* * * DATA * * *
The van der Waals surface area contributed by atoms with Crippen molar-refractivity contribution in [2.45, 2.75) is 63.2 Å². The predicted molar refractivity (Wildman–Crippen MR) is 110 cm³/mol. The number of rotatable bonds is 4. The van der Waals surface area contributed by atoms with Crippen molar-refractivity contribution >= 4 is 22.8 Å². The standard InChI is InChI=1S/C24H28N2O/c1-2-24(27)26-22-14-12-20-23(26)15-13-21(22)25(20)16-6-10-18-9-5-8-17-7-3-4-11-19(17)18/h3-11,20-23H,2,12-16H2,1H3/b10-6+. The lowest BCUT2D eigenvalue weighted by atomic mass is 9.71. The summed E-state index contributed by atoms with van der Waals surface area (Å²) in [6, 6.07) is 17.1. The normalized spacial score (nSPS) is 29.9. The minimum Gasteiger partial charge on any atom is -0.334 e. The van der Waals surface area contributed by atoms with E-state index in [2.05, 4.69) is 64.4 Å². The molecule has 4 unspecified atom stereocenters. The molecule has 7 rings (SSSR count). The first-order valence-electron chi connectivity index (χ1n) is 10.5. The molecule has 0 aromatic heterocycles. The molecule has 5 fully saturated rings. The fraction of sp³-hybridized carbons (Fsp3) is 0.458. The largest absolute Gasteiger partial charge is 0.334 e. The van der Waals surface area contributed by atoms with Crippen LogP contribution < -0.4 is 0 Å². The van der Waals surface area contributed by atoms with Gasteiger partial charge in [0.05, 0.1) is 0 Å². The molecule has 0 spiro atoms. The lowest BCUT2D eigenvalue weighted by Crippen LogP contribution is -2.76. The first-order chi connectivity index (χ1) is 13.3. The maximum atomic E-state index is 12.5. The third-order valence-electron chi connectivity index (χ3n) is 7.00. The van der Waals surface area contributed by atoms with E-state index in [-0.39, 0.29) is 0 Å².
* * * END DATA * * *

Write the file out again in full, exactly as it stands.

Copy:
The van der Waals surface area contributed by atoms with Crippen molar-refractivity contribution in [2.45, 2.75) is 63.2 Å². The predicted molar refractivity (Wildman–Crippen MR) is 110 cm³/mol. The number of rotatable bonds is 4. The van der Waals surface area contributed by atoms with Crippen molar-refractivity contribution >= 4 is 22.8 Å². The standard InChI is InChI=1S/C24H28N2O/c1-2-24(27)26-22-14-12-20-23(26)15-13-21(22)25(20)16-6-10-18-9-5-8-17-7-3-4-11-19(17)18/h3-11,20-23H,2,12-16H2,1H3/b10-6+. The lowest BCUT2D eigenvalue weighted by atomic mass is 9.71. The summed E-state index contributed by atoms with van der Waals surface area (Å²) in [6, 6.07) is 17.1. The normalized spacial score (nSPS) is 29.9. The minimum Gasteiger partial charge on any atom is -0.334 e. The van der Waals surface area contributed by atoms with E-state index in [2.05, 4.69) is 64.4 Å². The molecule has 4 unspecified atom stereocenters. The molecule has 7 rings (SSSR count). The first-order valence-electron chi connectivity index (χ1n) is 10.5. The molecule has 0 aromatic heterocycles. The molecule has 5 fully saturated rings. The fraction of sp³-hybridized carbons (Fsp3) is 0.458. The largest absolute Gasteiger partial charge is 0.334 e. The van der Waals surface area contributed by atoms with Crippen LogP contribution < -0.4 is 0 Å². The van der Waals surface area contributed by atoms with Gasteiger partial charge in [0.05, 0.1) is 0 Å². The molecule has 0 spiro atoms. The lowest BCUT2D eigenvalue weighted by Crippen LogP contribution is -2.76. The first-order chi connectivity index (χ1) is 13.3. The maximum atomic E-state index is 12.5. The third-order valence-electron chi connectivity index (χ3n) is 7.00. The van der Waals surface area contributed by atoms with E-state index in [-0.39, 0.29) is 0 Å².